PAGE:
Jackdaw: 1 pair (unconfirmed)

The Jackdaw has green status on the redlist as numbers have locally been increasing over the last few years. The territory located, albeit with unconfirmed breeding success, could be the first of others in this area if the expansion of the species continues.

Jackdaw in Jersey. Photo by Tim Ransom.

Raven: 1 pair

The raven population in Jersey appears to have remained stable at around five breeding pairs over the last decade with only small fluctuations in the number. This species is, however, given amber status because the population is very small and, therefore, vulnerable. The single breeding pair found reflects this species’ preference for very large territories.

Skylark: 0 pairs

Skylark is red listed (severe population decline in the Jersey population of more than 50% over 20 years) and there are no data on breeding attempts in the area since 2010 and the species is losing ground at the only other known breeding sites in Jersey (Les Blanches Banques and the Airport). The annual skylark survey conducted at the Airport since 2006 shows a steady decline in the number of singing males and in overall numbers.

Common whitethroat: 5 pairs

There are no previous data on this species for this area; however, the five pairs located were less than was initially expected.

Dartford warbler: 5 pairs

This species is not considered threatened in Jersey and was green listed in 2011. The population typically fluctuates between 40-45 singing males but can drop after a very cold winter. An Island-wide breeding survey in 2012 detected 13 breeding pairs in the survey area, but only five of these were found in the 2013 survey with another three pairs whose breeding success could not be confirmed. This species is a good community indicator through its dependence on mature heathland and gorse habitats.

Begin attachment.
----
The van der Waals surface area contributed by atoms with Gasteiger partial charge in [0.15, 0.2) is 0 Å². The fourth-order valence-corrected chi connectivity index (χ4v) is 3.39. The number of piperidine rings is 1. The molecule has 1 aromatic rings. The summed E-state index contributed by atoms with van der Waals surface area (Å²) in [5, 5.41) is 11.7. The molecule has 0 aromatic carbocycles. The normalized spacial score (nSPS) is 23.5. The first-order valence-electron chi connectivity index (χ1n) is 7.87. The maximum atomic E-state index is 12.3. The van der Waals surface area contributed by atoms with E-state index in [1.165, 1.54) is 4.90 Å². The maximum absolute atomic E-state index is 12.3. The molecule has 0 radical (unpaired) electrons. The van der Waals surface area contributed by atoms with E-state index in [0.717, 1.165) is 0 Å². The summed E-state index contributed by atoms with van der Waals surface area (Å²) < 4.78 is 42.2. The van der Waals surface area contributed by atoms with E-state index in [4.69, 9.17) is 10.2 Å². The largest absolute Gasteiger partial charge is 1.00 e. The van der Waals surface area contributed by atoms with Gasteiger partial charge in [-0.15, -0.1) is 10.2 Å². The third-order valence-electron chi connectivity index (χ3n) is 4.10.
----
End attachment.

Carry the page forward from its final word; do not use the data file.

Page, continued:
Common stonechat: 1 pair

The overall decline of this red listed species in Jersey in recent years has been alarming, having dropped from five pairs in 2011to three known pairs (two of them at Les Landes) in 2013. Of these only one succeeded in breeding.

Meadow pipit. Photo by Paul MarshallMeadow pipit: 6 pairs

Meadow pipit is on the Jersey amber list and the six pairs located in the survey area was perhaps less than was expected.

Linnet: 7 pairs

This species is amber listed in Jersey and, whilst there are no previous breeding data for it in the area, the seven pairs located were also less than expected.

Concluding remarks

The available data suggest that the number of breeding pairs of the surveyed species is not increasing in the survey area, with the exception of perhaps only jackdaw. Skylark has disappeared from the area and stonechat may soon do likewise while Dartford warbler, meadow pipit and linnet might be decreasing. The trend in kestrel, peregrine falcon and raven are not so clear.

Birds On The Edge hopes to repeat this survey over the next few years and to expand the survey area towards the west coast of Jersey. Only long-term monitoring can provide a reliable picture on population trends and can help steer habitat conservation efforts.